“Whereas the world consists of two parts, body and soul, God indeed made not the body; but matter being provided, he formed and fitted it, binding up and confining what was infinite within proper limits and figures. But the soul, partaking of mind, reason, and harmony, was not only the work of God, but part of him; not only made by him, but begot by him."

If viewed in the context of Plutarch's expositions, our quotation from Heraclitus means that man's character is God, that it is the divine principle that ensouls humanity. But if we consider that the language of Heraclitus differs from that of Plato, and that he understands by the Greek word daimon a spirit or guardian angel, we may well assume that the original purport of the saying is, that the character of man, his habits and disposition, are an influence in his life, such as common belief attributes to man's guardian angel, called daimon in ancient Greece.



HILDHOOD gives scarcely any thought of yesterday and but


little of to-morrow. Childhood is an ever present life, hence its cheerfulness or poignancy. But childlife, like all life, is ever passing. Youth, manhood, age, follow in quick succession, each bringing its compensations. Birth and childhood are at the beginning of the course, age and death at the end.

There is a time in life, varying with individuals, when a relatively larger measure of pleasurable thought is given to retrospection. Looking backward, or the relation of experiences, has present as well as future value, and age, generally, is the period when. retrospection is strongest. We would not, if we could, remove childhood from its natural domain, or disturb age in the pleasures of retrospection.

In manhood is developed prospection, or the habit of looking forward, planning and hoping for better things. Usually its first bent is upon material things, or wealth or power; and later, ambitions for material accomplishments still persisting, the mental, moral, or spiritual finds a steady growth. It is not unusual to find all these constituents in the early prospections of youth, but their development is left for maturer years. Howsoever, or at whatever time, environment begins to show its influence upon the faculties or the emotions, it is generally accepted that the conditions of childhood are all important. The philosopher and the moralist may set up beacon lights at danger points, but it is not always possible for those who are responsible to see them, or seeing them, to be guided by them. Hence it is always more or less true that we shape our own destinies.

The prospections of life afford probably its keenest pleasures, and their foundation is hope. They are unlimited as to time and are projected into eternity. Because of this illimitability and the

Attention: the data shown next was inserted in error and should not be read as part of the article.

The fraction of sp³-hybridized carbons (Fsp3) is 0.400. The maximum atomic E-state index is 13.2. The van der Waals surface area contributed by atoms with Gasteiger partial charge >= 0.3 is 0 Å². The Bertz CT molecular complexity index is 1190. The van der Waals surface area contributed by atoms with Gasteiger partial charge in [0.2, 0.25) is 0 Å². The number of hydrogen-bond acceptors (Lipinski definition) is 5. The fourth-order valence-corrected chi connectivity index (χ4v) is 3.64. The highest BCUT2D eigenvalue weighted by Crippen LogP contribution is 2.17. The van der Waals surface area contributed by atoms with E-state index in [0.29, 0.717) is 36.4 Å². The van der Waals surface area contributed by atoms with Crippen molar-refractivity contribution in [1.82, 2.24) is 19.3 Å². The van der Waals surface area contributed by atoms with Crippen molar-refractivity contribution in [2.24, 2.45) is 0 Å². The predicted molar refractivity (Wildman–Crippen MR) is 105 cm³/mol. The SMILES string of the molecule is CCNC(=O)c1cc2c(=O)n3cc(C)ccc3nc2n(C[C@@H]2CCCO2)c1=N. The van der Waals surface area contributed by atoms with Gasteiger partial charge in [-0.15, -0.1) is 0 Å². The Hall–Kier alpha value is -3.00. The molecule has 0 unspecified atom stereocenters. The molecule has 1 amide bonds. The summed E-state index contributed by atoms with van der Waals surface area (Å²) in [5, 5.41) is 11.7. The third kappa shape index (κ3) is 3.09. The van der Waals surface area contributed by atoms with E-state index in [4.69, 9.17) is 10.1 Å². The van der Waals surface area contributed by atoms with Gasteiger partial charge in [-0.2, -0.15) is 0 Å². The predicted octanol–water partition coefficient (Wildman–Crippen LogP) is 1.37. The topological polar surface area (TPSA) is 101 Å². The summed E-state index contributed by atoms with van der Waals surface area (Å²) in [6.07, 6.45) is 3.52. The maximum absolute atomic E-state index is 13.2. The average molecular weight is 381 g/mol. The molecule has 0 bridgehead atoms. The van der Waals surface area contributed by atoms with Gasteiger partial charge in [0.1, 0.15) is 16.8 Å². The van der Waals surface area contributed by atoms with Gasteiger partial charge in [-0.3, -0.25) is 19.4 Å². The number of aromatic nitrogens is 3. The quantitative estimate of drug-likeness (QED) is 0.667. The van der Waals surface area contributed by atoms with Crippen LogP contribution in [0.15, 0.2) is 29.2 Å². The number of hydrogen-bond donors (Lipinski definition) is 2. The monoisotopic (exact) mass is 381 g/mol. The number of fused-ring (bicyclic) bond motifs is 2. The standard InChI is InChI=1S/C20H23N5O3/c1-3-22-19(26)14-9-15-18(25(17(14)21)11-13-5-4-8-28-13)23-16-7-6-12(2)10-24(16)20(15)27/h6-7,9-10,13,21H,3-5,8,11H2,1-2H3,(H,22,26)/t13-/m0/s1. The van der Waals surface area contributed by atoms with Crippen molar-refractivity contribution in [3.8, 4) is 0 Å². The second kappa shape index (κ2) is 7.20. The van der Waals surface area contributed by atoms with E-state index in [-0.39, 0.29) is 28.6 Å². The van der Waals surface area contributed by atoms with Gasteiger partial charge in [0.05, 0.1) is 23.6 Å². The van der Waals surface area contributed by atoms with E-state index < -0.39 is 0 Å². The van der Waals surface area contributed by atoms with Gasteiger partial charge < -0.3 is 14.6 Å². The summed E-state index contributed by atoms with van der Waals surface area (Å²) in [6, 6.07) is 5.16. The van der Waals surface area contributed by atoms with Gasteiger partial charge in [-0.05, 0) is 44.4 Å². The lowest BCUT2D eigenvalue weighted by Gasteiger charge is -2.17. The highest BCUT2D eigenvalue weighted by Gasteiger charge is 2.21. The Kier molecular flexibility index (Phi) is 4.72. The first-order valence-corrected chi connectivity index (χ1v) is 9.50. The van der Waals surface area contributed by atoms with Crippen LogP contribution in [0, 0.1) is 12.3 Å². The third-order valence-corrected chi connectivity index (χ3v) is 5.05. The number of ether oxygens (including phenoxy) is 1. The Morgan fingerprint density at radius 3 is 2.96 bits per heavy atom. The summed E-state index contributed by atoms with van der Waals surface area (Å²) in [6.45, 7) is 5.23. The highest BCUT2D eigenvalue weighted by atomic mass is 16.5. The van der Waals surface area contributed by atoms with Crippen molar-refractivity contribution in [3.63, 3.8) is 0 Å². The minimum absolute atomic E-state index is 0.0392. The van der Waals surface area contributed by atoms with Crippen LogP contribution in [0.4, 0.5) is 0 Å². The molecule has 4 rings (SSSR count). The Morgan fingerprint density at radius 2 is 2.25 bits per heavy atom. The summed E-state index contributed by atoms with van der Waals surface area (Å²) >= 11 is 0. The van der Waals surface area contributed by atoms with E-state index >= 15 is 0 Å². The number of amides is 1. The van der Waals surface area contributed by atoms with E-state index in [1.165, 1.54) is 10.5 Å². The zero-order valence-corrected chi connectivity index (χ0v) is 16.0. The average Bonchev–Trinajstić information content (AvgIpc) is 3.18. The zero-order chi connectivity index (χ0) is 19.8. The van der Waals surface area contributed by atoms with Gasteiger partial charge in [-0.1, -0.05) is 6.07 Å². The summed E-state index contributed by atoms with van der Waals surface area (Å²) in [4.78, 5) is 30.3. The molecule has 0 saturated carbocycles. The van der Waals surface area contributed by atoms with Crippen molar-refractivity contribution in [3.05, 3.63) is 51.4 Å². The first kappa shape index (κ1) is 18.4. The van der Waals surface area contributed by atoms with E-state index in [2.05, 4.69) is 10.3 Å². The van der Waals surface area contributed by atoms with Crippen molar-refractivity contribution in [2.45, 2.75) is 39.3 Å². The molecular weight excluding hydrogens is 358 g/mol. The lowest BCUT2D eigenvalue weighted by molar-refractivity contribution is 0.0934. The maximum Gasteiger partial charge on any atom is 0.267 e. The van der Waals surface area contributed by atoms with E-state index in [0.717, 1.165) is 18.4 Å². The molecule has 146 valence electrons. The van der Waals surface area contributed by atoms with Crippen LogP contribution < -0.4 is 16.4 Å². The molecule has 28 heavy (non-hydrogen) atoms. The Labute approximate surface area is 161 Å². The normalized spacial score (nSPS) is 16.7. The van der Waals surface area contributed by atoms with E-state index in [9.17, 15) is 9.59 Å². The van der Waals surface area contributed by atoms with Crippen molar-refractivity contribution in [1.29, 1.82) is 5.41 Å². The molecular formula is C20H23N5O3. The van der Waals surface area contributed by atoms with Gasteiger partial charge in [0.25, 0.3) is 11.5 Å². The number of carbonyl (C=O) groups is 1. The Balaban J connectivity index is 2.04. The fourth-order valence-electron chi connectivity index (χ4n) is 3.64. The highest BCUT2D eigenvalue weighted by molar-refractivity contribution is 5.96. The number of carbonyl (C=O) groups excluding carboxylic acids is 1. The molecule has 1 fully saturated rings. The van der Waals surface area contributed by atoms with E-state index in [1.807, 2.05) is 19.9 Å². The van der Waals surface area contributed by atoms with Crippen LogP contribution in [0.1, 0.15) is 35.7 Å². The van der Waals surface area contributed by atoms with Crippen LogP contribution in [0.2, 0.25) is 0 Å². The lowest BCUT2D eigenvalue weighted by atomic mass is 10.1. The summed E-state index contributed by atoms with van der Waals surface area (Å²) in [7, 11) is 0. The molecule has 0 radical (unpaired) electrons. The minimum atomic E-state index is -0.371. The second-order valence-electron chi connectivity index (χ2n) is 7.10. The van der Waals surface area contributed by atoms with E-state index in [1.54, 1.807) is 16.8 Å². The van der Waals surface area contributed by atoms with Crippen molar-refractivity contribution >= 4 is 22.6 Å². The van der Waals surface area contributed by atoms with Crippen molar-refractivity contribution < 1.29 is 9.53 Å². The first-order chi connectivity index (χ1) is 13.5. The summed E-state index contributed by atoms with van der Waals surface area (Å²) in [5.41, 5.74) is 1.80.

fruitfulness of mind, the varied conditions of social life have evolved various standards of morals or religion. No revelation was necessary to produce these results, and possibly what is spoken of as divine revelation may itself be only a fruition. In this it is as unnecessary to deny, as it is impossible for human intelligence to affirm, with knowledge, that there is God. We hope there is God and our prospections picture him to us. We adore and worship this God, and He is God. Examine the subject as closely as we may our conclusions can not reach beyond this.

Religion is something more than form. It is the office of the Church to foster religion. The principal means to this end is the inculcation of previously conceived doctrines. In this there has been measurable and worthy success. How much is due to these for the good that has been done it would be impossible to tell, and how much some of us owe to them for our pleasurable prospections we do not know. For this reason we will not malign them even though they are no longer necessary or useful for us.

The insoluble problems of scholastic theology are fast losing their terrors for numbers of thoughtful men. To their minds, faith, according to the Church's exposition of it, is without meaning. They have deep impressions of what seems to be the truth without the element of absolute certainty. They recognize faith as an emotion not as a fact or as a power. Faith is not absolutely trustworthy. It may contain error. Of itself it can accomplish nothing. As land, capital, wealth, can accomplish nothing without its complement, labor, so faith without work is dead. As faith may contain error it may also influence to deleterious action, even though it be consistent with religious form or doctrine. They conceive it to be not essential to believe or to disbelieve that which would not affect conduct or some course of action; and if the belief or disbelief would affect conduct contrary to accepted standards the subject of belief or disbelief must be very critically examined, and if necessary the standards must be modified to make them consistent. This process is in continual operation.

To the cultured and thoughtful man the heaven or hell of orthodoxy is unnecessary. A passage from the autobiography of Dr. Moncure D. Conway is to the point. He says:

"No class of men in the modern world are of higher character in all the relations of life, private and public, than the men of science. The man of science lives in the presence of tremendous forces; he is trained in the knowledge of cause and effect; his hourly instruction is in laws that fail not and which no prayer or penitence can escape; he knows that his every action to